Deckard: “How can it not know what it is?”
Tyrell: “Commerce is our goal here at Tyrell. More human than human is our motto. Rachael is an experiment, nothing more. We began to recognize in them, a strange obsession. After all they are emotionally inexperienced, with only a few years in which to store up the experiences which you and I take for granted. If we gift them Past, we create a cushion, a pillow for their emotions and consequently we can control them better.”
“By the skillful and sustained use of propaganda, one can make a people see even heaven as hell or an extremely wretched life as paradise.” –Adolf Hitler
“The thrust is no longer for “change” or “progress” or “revolution,” but merely to escape, to live on the far perimeter of a world that might have been.” –Hunter S. Thompson
Memories, thoughts, dreams, the stuff of which profit is made.
In Blade Runner the replicants cherished their photographs, documents verifying their memories, their very existence. Yet those memories were implanted by the Tyrell Corporation–a control mechanism. It’s a delicious metaphor, given recent acknowledgements that consumerism is ecologically unsustainable, but ironic. Blade Runner is widely recognized as a pioneer in film product placement, featuring images from Coca-Cola, Pan Am, Koss, Cuisinart, Atari, Budweiser, and Bulova.
Indeed, marketing people speak in hushed tones about a “Blade Runner Curse.” Atari, Bell and Pan Am are among the high-profile companies which have gone out of business or plummeted in market share since 1982.
As a marketing tool and in its theme, Blade Runner recognizes our “strange obsession.”
The cushion of consumerism and its negative effects on our environment and our collective psyche has been well documented. “Our primary identity has become that of being consumers – not mothers, teachers, or farmers, but of consumers. We shop and shop and shop.” The Story of Stuff, Annie Leonard.
The Worldwatch Institute report, The State of Consumption Today:
Today’s human economies are designed with little attention to the residuals of production and consumption. Among the most visible unintended byproducts of the current economic system are environmental problems like air and water pollution and landscape degradation.
Individuals often face personal costs associated with heavy levels of consumption: the financial debt; the time and stress associated with working to support high consumption; the time required to clean, upgrade, store, or otherwise maintain possessions; and the ways in which consumption replaces time with family and friends.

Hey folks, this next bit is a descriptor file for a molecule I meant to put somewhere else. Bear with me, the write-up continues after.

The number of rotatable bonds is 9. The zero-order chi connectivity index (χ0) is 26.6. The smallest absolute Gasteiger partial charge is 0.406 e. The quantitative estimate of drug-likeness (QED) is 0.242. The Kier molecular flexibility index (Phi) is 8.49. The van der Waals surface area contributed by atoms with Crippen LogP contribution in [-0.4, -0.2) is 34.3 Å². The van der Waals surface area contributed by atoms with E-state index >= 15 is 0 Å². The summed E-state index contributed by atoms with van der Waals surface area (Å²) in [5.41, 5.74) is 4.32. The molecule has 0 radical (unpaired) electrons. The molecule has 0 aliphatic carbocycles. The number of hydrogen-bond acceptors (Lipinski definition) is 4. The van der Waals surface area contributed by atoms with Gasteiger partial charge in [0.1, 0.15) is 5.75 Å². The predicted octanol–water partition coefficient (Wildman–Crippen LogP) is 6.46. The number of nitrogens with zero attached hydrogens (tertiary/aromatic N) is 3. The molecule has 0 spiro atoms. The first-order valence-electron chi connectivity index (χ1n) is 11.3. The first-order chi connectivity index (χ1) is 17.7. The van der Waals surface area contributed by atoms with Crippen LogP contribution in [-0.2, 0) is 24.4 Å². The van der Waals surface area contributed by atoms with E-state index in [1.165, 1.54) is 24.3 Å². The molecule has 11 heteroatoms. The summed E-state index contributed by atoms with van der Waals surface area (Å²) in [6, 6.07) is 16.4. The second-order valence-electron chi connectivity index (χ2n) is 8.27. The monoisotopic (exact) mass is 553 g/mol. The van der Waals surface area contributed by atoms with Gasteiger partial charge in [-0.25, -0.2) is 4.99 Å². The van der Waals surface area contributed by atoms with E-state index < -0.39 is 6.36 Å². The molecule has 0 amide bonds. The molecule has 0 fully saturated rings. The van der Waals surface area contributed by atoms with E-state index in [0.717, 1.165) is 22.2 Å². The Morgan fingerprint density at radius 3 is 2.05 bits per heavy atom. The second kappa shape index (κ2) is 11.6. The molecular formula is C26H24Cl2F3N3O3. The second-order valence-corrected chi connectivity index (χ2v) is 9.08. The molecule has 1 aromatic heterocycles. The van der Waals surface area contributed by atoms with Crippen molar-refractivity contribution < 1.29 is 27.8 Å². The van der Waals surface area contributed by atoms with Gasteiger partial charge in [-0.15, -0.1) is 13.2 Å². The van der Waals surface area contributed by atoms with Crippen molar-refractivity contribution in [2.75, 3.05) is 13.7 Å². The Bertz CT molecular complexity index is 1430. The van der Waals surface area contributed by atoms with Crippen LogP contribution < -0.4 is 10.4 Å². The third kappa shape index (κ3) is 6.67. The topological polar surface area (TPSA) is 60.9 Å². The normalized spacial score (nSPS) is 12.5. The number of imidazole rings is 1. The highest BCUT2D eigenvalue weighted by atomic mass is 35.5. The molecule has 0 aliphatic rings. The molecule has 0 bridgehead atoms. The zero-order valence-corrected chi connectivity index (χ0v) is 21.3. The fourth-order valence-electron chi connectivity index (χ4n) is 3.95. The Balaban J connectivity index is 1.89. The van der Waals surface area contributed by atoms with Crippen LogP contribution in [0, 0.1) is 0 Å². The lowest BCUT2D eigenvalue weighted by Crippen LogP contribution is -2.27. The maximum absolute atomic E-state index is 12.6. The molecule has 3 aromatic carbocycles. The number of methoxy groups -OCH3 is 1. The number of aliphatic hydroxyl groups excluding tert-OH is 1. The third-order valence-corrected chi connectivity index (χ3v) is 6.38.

It is clear that desire to consume is reinforced on a second by second basis through advertising (the pop-up ads on the videos in this post), art and plain old envy, all to the benefit of the corporate state. The costs of consumer items increase the gross national product; the costs of debts increase the GNP; the costs of cleaning up the pollution and the costs of treating depression (think drugs) caused by the stress also increase the GNP. Commerce.
The implanted myth that anything is possible, attainable if only we work a little harder, a little smarter, is the implicit fuel of consumerism and a passive acceptance of corporate control.
The belief that we can makes things happen through positive thoughts, by visualizing, by wanting them, by tapping into our inner strength, or by understanding that we are truly exceptional, is peddled to us by all aspects of our culture, from Oprah to the Christian Right. It is magical thinking. We can always make more money, meet new quotas, consume more products, and advance our careers. This magical thinking, this idea that human and personal progress is somehow inevitable, leads to political passivity. It permits societies to transfer their emotional allegiance to the absurd–whether embodied in professional sports or in celebrity culture–and ignore real problems. It exacerbates despair. It keeps us in a state of mass delusion. Once we are drawn into this form of magical thinking, the purpose, structure and goals of the corporate state are not questioned.
In other words, we should be talking about rope-a-dope not hope. In The Death of the Liberal Class, Mr. Hedges also states that the election of Mr. Obama, the greatest purveyor of hope in the new millennium, was one more triumph of illusion over substance:
It was a skilled manipulation and betrayal of the public by a corporate power elite. We mistook style and ethnicity–an advertising tactic pioneered by Calvin Klein and Benetton–for progressive politics and genuine change. The goal of a branded Obama, as with all brands, was to make passive consumers mistake a brand for an experience. And that is why Obama was named Advertising Age’s marketer of the year in 2008, beating out Apple and Zappos.
And what did we get? More commerce. Think “individual mandate.”
While we may not have been directly implanted with Eldon Tyrell’s niece’s memories, our DNA reeks of Horatio Alger and our own bootstraps. Chris Hedges, like Rick Deckard, may break our hearts but he gives us the truth to begin to mend them.